​The best time of planting is mid February. Planting distance followed is 80 cm row to row and 60 cm plant to plant. Before planting, hole should be made with the planting rod whose lower end is flattened and sharpened like a screw driver. The cutting should be planted in the hole with thinner end up in such a way that the upper portion is just 2 mm above the ground level. After planting, the soil around the plant to be compacted gently but firmly. Each poplar plant needs approximately 20-25 m2 space for its optimum growth. One year old Entire Trans Plants (ETPs) without any co-leader or branches and with naked root (without any ball of earth) are planted in the field from mid-January to February end in pits of size 50cm X 50cm X 100cm. The spacing to be adopted for block plantation is generally 5m X 4m apart (500 plants per hectare ) and for single line or field boundary plantation  plant to plant distance is kept at 3m. The plants may be soaked for about 48 hours in running fresh water before planting. To avoid fungal infection, lower one meter of the poplar transplant should be dipped in 0.15 percent solution of Emissan-6 for about 20 minutes and for termite protection for 10 minutes in 0.25 percent Aldrix solution or alternatively for protection against termites about 400g of deoiled neem cake can be mixed with soil to be refilled in pits. Planting should preferably be done by two men so that one man holds the plant in erect position and the other fills the pit and compacts the earth around it. After planting, the pits should be filled with top soil and FYM in a ratio of 1 : 1 mixed with 10-20g BHC and 50g P2O5. Proper compacting of the soil and immediate irrigation after plantation enhances the chances of survival of the plants. First year casualities should be beaten up with sturdy ETPs not less than 5 m tall in January-February of the following year. After that no beating up should be done as the new plants are not able to catch up with rest of the plants.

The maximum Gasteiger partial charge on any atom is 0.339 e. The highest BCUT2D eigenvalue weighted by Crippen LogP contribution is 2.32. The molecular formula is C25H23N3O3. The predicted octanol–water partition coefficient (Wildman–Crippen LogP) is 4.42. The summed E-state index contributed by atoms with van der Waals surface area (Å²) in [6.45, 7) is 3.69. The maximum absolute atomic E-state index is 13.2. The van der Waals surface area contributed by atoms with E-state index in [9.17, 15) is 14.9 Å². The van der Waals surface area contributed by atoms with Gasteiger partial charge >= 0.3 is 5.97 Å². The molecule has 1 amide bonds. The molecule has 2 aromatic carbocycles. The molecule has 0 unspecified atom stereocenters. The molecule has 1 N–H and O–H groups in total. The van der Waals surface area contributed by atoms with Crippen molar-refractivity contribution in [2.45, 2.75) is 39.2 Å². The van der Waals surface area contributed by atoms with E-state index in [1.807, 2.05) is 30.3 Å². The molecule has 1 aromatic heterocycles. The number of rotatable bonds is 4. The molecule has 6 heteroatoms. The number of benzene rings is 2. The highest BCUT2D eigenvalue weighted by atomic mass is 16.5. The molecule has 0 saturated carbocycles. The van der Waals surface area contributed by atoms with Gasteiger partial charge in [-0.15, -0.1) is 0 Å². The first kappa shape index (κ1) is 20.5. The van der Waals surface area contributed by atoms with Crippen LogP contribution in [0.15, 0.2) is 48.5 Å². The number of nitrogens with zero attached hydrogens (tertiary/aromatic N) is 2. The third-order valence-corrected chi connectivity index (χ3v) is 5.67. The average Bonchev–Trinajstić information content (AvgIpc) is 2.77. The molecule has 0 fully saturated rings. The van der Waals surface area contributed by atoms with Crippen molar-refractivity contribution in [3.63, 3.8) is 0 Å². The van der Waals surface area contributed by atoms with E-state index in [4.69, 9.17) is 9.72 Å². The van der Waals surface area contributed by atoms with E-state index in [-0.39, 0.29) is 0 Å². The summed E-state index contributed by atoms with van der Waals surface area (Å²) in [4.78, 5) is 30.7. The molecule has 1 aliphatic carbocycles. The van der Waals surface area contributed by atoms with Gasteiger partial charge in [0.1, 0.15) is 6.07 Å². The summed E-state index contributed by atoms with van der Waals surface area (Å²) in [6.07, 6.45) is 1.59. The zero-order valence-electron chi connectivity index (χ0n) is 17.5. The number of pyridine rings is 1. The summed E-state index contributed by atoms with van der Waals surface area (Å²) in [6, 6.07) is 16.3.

IRRIGATION